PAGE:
As Israel were to "detest" idols and idolatry as "abomination" (Dt. 7:26), so they were to "abhor" and treat as "abomination" unclean animals (Lev. 11:11,13,43), lest they "make yourselves abominable [s.w. "detestable"] with any creeping thing" (Lev. 20:25). I suggest this is the reason why God designated some animals as 'abominable'; because of their association with idol worship. The idols of Egypt were often in the form of animals, and sex with animals was part of the rites. Just as in primitive societies today. There is nothing unclean of itself (Rom. 14:14); no animal is morally more or less clean than another. The commandments about unclean animals were clearly intended just for Israel living within a culture of idolatry / abomination involving those kinds of animals.      

Lev 20:26 You shall be holy to me; for I, Yahweh, am holy-
Peter quotes these words to his Jewish converts (1 Pet. 1:15,16): "But like He who called you is holy, be you yourselves holy in all manner of living. Because it is written: You shall be holy, for I am holy". Orthodox Jews such as they once were would have been obsessed with holiness in the sense of ritual separation. But this was to be extended to "all manner of living". By being holy / separate over a few things, they were tempted to think that vast areas of life in other areas could be lived as they wished. This was and is the problem with legalistic obedience. Hence the focus on all manner of living.

These words are quoting from the Levitical code of conduct for priests (Lev. 11:44,45). But those same words were spoke to all the congregation (Lev. 19:2)- for it was God's intention that all Israel should develop into a nation of priests. And this very idea is applied by Peter to the entire church (1 Pet. 2:5,9). We likewise cannot assume that others shall take care of our spirituality; we are in fact called to be Levites for others. All of us have this calling.

And have set you apart from the peoples, that you should be Mine-
But in reality, Israel mixed with the peoples and were not set apart from them. Although God potentially enabled this. We are to live out in practice what we have been made in status by our gracious Father. The very fact He counts us as in Christ, as the spotless bride of His Son, must be both felt and lived up to by us. The way He counts us like this is a wonderful motivation to rise up to it all. Consider how God told Israel that if they kept His commandments, then they would be His “peculiar treasure” (Ex. 19:5). This conditional promise is then referred to by Moses as having been fulfilled- Israel became His “peculiar treasure” by status even though they did not keep His commandments (Dt. 7:6; 14:2 s.w.; Ps. 135:4). Moses concludes by saying that “the Lord hath avouched thee this day to be his peculiar people [s.w.]… that thou shouldest keep all his commandments” (Dt. 26:18). See what’s happening here. God said that if they were obedient, then they would be His special people. Yet He counted them as His special people even though they were not obedient. And He did this so that they would be so touched by this grace that they would be obedient.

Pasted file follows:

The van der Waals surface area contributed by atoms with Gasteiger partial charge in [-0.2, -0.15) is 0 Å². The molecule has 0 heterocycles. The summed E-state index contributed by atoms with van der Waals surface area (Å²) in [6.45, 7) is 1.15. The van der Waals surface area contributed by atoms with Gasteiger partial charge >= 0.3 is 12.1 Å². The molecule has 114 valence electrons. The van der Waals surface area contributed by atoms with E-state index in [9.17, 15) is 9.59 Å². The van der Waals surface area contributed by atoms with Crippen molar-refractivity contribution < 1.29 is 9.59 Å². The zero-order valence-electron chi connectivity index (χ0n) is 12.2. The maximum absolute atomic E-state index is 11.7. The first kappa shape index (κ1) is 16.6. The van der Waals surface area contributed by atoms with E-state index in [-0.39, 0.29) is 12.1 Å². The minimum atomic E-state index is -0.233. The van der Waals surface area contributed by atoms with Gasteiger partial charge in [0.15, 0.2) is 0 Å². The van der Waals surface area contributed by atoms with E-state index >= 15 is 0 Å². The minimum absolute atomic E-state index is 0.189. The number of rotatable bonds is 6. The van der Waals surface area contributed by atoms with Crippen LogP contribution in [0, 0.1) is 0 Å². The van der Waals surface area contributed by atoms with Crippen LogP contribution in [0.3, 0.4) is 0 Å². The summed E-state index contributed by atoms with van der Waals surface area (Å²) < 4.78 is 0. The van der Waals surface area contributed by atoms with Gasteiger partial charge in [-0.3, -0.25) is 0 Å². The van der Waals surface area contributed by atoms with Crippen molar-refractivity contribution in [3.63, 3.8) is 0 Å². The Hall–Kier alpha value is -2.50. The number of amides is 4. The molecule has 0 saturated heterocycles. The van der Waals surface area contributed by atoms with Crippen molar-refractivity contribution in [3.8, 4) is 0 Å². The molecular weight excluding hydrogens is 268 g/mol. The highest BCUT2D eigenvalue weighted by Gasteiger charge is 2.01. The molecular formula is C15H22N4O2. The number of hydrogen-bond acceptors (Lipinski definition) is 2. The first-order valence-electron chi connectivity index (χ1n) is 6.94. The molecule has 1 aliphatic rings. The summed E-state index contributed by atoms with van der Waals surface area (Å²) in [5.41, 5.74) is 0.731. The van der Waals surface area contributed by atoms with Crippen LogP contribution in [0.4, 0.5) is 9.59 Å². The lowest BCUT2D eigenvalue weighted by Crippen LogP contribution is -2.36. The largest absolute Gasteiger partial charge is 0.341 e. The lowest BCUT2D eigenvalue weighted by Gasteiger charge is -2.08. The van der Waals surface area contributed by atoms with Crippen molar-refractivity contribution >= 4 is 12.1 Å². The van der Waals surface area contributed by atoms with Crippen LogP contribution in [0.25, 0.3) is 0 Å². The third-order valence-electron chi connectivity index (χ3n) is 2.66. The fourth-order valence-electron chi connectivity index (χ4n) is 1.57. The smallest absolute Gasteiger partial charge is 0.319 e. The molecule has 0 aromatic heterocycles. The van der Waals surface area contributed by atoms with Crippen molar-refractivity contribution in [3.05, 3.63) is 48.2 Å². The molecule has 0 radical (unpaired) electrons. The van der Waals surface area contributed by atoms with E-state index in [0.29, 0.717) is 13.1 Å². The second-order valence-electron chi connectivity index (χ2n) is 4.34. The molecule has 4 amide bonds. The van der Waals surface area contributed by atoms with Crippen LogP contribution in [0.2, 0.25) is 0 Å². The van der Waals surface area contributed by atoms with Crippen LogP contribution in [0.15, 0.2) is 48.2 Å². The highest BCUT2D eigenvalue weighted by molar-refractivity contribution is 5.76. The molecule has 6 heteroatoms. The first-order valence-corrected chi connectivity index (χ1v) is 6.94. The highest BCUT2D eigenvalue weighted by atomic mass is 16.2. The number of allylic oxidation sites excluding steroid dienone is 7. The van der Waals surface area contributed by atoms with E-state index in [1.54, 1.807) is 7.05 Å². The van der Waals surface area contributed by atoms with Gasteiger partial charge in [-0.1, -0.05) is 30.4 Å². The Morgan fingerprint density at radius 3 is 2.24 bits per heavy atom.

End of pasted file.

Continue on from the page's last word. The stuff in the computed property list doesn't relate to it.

Lev 20:27 A man or a woman that is a medium, or is a wizard, shall surely be put to death: they shall stone them with stones; their blood shall be upon them’-
AV "a familiar spirit" is misleading, and many of the modern versions give something like "witch" or [ESV, GNB] "a medium". LXX has "a divining spirit". It doesn't mean she did actually have any such spirit; but that she was considered as having this. Such people were thought to be able to be possessed by the spirit of dead people, and to therefore speak in their name. But the Bible clearly teaches that the "spirit returns to God" (Ps. 146:4; Ecc. 12:7), and that death is unconsciousness. The spirit of dead persons don't enter other people. I would go so far as to say that the record of the witch at Endor, who supposedly had a "familiar spirit", is deconstructing this belief. For Samuel himself appears, and speaks directly to Saul, and not through the "medium". The woman therefore screamed in shock when Samuel actually appeared. He was resurrected, briefly, in order to give God's final message to Saul. The people claiming to have "familiar spirits" lay on the ground and mumbled hard to understand words in a voice seeking to imitate the dead person (Is. 29:4) but Samuel appeared in person and spoke clearly to Saul, directly. We also note that Samuel appeared to Saul standing upright, because Saul bowed before him: "Saul perceived that it was Samuel, and he bowed with his face to the ground and showed respect" (1 Sam. 28:14). This was quite different to how the mediums lay on the ground and mumbled words into the dust.